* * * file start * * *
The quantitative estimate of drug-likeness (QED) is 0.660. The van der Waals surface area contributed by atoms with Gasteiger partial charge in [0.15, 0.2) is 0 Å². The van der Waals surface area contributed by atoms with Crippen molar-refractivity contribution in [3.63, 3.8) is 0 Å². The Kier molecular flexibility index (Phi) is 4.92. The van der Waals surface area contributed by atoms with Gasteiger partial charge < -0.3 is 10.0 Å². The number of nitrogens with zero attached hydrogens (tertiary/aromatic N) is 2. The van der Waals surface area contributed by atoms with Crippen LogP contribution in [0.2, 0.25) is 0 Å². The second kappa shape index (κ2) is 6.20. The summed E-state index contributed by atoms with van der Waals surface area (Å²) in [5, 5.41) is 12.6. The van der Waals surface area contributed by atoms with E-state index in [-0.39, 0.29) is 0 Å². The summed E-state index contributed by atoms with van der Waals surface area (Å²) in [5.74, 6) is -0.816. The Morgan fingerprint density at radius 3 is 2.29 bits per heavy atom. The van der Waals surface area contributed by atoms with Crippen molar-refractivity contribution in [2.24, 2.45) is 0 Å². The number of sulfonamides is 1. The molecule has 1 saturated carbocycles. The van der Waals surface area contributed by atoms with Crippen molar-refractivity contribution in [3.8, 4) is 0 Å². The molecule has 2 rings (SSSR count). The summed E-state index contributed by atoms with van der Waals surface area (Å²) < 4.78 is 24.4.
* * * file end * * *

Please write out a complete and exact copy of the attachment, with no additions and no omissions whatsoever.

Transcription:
The quantitative estimate of drug-likeness (QED) is 0.660. The van der Waals surface area contributed by atoms with Gasteiger partial charge in [0.15, 0.2) is 0 Å². The van der Waals surface area contributed by atoms with Crippen molar-refractivity contribution in [3.63, 3.8) is 0 Å². The Kier molecular flexibility index (Phi) is 4.92. The van der Waals surface area contributed by atoms with Gasteiger partial charge < -0.3 is 10.0 Å². The number of nitrogens with zero attached hydrogens (tertiary/aromatic N) is 2. The van der Waals surface area contributed by atoms with Crippen LogP contribution in [0.2, 0.25) is 0 Å². The second kappa shape index (κ2) is 6.20. The summed E-state index contributed by atoms with van der Waals surface area (Å²) in [5, 5.41) is 12.6. The van der Waals surface area contributed by atoms with E-state index in [-0.39, 0.29) is 0 Å². The summed E-state index contributed by atoms with van der Waals surface area (Å²) in [5.74, 6) is -0.816. The Morgan fingerprint density at radius 3 is 2.29 bits per heavy atom. The van der Waals surface area contributed by atoms with Crippen molar-refractivity contribution in [2.24, 2.45) is 0 Å². The number of sulfonamides is 1. The molecule has 1 saturated carbocycles. The van der Waals surface area contributed by atoms with Crippen molar-refractivity contribution in [3.8, 4) is 0 Å². The molecule has 2 rings (SSSR count). The summed E-state index contributed by atoms with van der Waals surface area (Å²) < 4.78 is 24.4.